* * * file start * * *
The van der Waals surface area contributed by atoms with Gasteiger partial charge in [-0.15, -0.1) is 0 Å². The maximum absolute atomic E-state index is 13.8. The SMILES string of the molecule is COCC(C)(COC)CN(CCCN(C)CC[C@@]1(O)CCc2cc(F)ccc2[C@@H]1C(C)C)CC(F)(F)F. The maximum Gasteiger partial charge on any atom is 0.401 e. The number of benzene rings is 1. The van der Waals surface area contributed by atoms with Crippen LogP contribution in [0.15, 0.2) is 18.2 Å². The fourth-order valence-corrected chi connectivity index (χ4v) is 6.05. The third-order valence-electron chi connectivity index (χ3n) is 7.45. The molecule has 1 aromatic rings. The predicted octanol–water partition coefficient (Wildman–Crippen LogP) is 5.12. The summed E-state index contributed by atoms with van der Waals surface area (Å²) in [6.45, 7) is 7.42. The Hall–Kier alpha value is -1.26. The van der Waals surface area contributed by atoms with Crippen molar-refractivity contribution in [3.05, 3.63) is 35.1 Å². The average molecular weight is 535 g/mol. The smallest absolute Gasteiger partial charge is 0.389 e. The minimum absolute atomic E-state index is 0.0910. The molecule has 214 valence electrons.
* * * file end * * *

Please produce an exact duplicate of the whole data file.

The van der Waals surface area contributed by atoms with Gasteiger partial charge in [-0.15, -0.1) is 0 Å². The maximum absolute atomic E-state index is 13.8. The SMILES string of the molecule is COCC(C)(COC)CN(CCCN(C)CC[C@@]1(O)CCc2cc(F)ccc2[C@@H]1C(C)C)CC(F)(F)F. The maximum Gasteiger partial charge on any atom is 0.401 e. The number of benzene rings is 1. The van der Waals surface area contributed by atoms with Crippen LogP contribution in [0.15, 0.2) is 18.2 Å². The fourth-order valence-corrected chi connectivity index (χ4v) is 6.05. The third-order valence-electron chi connectivity index (χ3n) is 7.45. The molecule has 1 aromatic rings. The predicted octanol–water partition coefficient (Wildman–Crippen LogP) is 5.12. The summed E-state index contributed by atoms with van der Waals surface area (Å²) in [6.45, 7) is 7.42. The Hall–Kier alpha value is -1.26. The van der Waals surface area contributed by atoms with Crippen molar-refractivity contribution in [3.05, 3.63) is 35.1 Å². The average molecular weight is 535 g/mol. The smallest absolute Gasteiger partial charge is 0.389 e. The minimum absolute atomic E-state index is 0.0910. The molecule has 214 valence electrons.